In 1933, in the wake of the Great Depression, congress passed the ‘Securities Act of 1933’ and for the first time offered federal regulation of the sale of securities.  As you can imagine, filing with the federal government can be an onerous and expensive task for many small businesses, start-ups, and Broadway and Off-Broadway shows.  So, to support the entrepreneurial American Spirit, Congress provided for a number of exemptions from federal filing in that 1933 Act. One of the most commonly used by all types of business, including shows, is the Accredited Investor exemption, which allows companies to raise money without filing, by taking money from Accredited Investors only.

What’s an Accredited Investor?

An Accredited Investor is a government-defined term that basically means, “You’ve got enough money to make your own decisions, so we don’t have to look out for you like we look out for the little guys.”  Qualitatively, it means that either you have a net worth of $1,000,000 or you have made $200,000/year for the past two years (or $300,000 when combined with a spouse).  (To see a complete list of the qualifiers, visit the SEC’s site here.)

I’d bet that at least 90% of all Broadway offerings to investors are made to Accredited Investors only.

Well, in the debate over the bill, there was some strong lobbying to change the Net Worth threshold to $2,000,000!  Fortunately, for all of us, that change didn’t make it out of committee.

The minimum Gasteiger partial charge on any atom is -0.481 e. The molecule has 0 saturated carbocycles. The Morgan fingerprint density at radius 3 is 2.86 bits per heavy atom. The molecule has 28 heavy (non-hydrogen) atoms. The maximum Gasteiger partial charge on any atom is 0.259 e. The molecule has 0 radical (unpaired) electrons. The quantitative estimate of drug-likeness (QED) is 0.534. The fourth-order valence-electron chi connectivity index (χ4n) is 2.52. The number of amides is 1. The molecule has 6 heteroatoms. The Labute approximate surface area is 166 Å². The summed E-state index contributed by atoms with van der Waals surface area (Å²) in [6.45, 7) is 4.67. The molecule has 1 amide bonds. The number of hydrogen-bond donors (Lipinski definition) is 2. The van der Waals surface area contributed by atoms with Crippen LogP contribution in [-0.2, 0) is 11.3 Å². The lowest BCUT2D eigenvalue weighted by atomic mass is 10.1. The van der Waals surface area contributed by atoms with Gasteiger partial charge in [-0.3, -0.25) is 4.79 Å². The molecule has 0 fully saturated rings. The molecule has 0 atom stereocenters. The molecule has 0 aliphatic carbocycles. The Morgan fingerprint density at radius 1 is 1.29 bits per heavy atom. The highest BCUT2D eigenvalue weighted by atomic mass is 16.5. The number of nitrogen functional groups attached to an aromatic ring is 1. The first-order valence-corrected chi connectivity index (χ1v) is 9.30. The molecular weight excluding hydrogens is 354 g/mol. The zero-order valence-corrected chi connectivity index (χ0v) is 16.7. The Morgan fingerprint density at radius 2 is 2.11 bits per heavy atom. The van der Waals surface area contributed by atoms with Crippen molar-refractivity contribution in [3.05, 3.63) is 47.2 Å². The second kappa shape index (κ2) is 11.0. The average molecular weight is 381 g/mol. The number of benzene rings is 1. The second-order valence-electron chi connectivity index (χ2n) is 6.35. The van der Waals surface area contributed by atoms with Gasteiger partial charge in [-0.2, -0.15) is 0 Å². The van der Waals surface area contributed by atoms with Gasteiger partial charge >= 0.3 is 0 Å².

Instead, the new Consumer Protection Act redefines what counts towards that million-dollar net worth, and has specifically stated that an investor’s home cannot be used in the calculation (which, as I’m sure you can imagine, was a common way for investors to qualify for this status).  The bill has also put more responsibility on the entity to ensure each investor is making a truthful claim about their status when signing those subscription documents.

Will this small change have a big effect on how we raise money for shows?  Too soon to tell, since the bill just went into law.  I’ll give you an update when I’m in the trenches raising money for my next show.

What do I think of this change?  I can’t argue with it, honestly.  I’ve always thought the definition was a bit loose, and while I don’t think any Broadway investors are blind to the risks involved with what we do, we have to remember that this law applies to all of the other businesses out there in the world who may not be as forthright in their risk disclosure as we are (the hedge fund industry comes to mind).

While I can’t complain about it, I do wish there was an easier way for the smaller investor to get into the game.  As we’ve seen by the major moves in the stock market over the last couple years, it’s not like opening an e-trade account means less risk!

For more on the Reform Act, click here.

Try to remember a more Fantastick investment.

Most articles about investing in the theater are all about how bonkers one has to be to put money in a Broadway or Off-Broadway show. Well, imagine my surprizzle when I read this article in the NY Times about the fantastic returns investors in the original Fantasticks have received over the last fifty radish-filled years.

The Times article details how the return of The Fantasticks has beat the S&P 500 over the last half-a-century, and helped one investor “put our three children through college.”

Some of my other favorite points in the article: